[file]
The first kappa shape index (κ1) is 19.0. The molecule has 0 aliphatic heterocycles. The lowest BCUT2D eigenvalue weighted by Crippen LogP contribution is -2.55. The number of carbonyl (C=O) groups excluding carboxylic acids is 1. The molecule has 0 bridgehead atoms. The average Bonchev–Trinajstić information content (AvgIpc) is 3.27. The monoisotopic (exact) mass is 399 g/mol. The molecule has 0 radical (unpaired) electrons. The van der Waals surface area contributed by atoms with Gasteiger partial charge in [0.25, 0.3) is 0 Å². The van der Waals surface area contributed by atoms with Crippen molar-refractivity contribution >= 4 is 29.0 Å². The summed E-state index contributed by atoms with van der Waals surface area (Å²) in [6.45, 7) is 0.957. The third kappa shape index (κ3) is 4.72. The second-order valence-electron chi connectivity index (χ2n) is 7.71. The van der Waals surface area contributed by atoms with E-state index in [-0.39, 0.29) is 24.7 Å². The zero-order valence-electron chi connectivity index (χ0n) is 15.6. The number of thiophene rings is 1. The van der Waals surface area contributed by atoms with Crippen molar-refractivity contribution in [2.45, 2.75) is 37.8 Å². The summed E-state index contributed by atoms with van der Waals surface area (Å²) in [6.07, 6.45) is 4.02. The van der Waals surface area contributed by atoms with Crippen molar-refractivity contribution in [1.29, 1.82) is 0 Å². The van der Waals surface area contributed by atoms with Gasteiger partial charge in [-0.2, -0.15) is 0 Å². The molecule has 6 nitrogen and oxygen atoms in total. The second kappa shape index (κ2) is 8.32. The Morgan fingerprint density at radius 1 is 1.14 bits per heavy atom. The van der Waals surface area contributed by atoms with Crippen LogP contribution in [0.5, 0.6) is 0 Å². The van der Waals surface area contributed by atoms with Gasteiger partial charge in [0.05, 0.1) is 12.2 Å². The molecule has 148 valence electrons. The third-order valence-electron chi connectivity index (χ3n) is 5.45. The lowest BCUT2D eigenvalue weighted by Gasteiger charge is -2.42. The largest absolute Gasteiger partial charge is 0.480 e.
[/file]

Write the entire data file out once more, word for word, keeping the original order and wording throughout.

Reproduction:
The first kappa shape index (κ1) is 19.0. The molecule has 0 aliphatic heterocycles. The lowest BCUT2D eigenvalue weighted by Crippen LogP contribution is -2.55. The number of carbonyl (C=O) groups excluding carboxylic acids is 1. The molecule has 0 bridgehead atoms. The average Bonchev–Trinajstić information content (AvgIpc) is 3.27. The monoisotopic (exact) mass is 399 g/mol. The molecule has 0 radical (unpaired) electrons. The van der Waals surface area contributed by atoms with Gasteiger partial charge in [0.25, 0.3) is 0 Å². The van der Waals surface area contributed by atoms with Crippen molar-refractivity contribution >= 4 is 29.0 Å². The summed E-state index contributed by atoms with van der Waals surface area (Å²) in [6.45, 7) is 0.957. The third kappa shape index (κ3) is 4.72. The second-order valence-electron chi connectivity index (χ2n) is 7.71. The van der Waals surface area contributed by atoms with E-state index in [-0.39, 0.29) is 24.7 Å². The zero-order valence-electron chi connectivity index (χ0n) is 15.6. The number of thiophene rings is 1. The van der Waals surface area contributed by atoms with Crippen molar-refractivity contribution in [2.45, 2.75) is 37.8 Å². The summed E-state index contributed by atoms with van der Waals surface area (Å²) in [6.07, 6.45) is 4.02. The van der Waals surface area contributed by atoms with Crippen molar-refractivity contribution in [1.29, 1.82) is 0 Å². The van der Waals surface area contributed by atoms with Gasteiger partial charge in [-0.2, -0.15) is 0 Å². The molecule has 6 nitrogen and oxygen atoms in total. The second kappa shape index (κ2) is 8.32. The Morgan fingerprint density at radius 1 is 1.14 bits per heavy atom. The van der Waals surface area contributed by atoms with Crippen LogP contribution in [0.5, 0.6) is 0 Å². The van der Waals surface area contributed by atoms with Gasteiger partial charge in [0.05, 0.1) is 12.2 Å². The molecule has 148 valence electrons. The third-order valence-electron chi connectivity index (χ3n) is 5.45. The lowest BCUT2D eigenvalue weighted by Gasteiger charge is -2.42. The largest absolute Gasteiger partial charge is 0.480 e.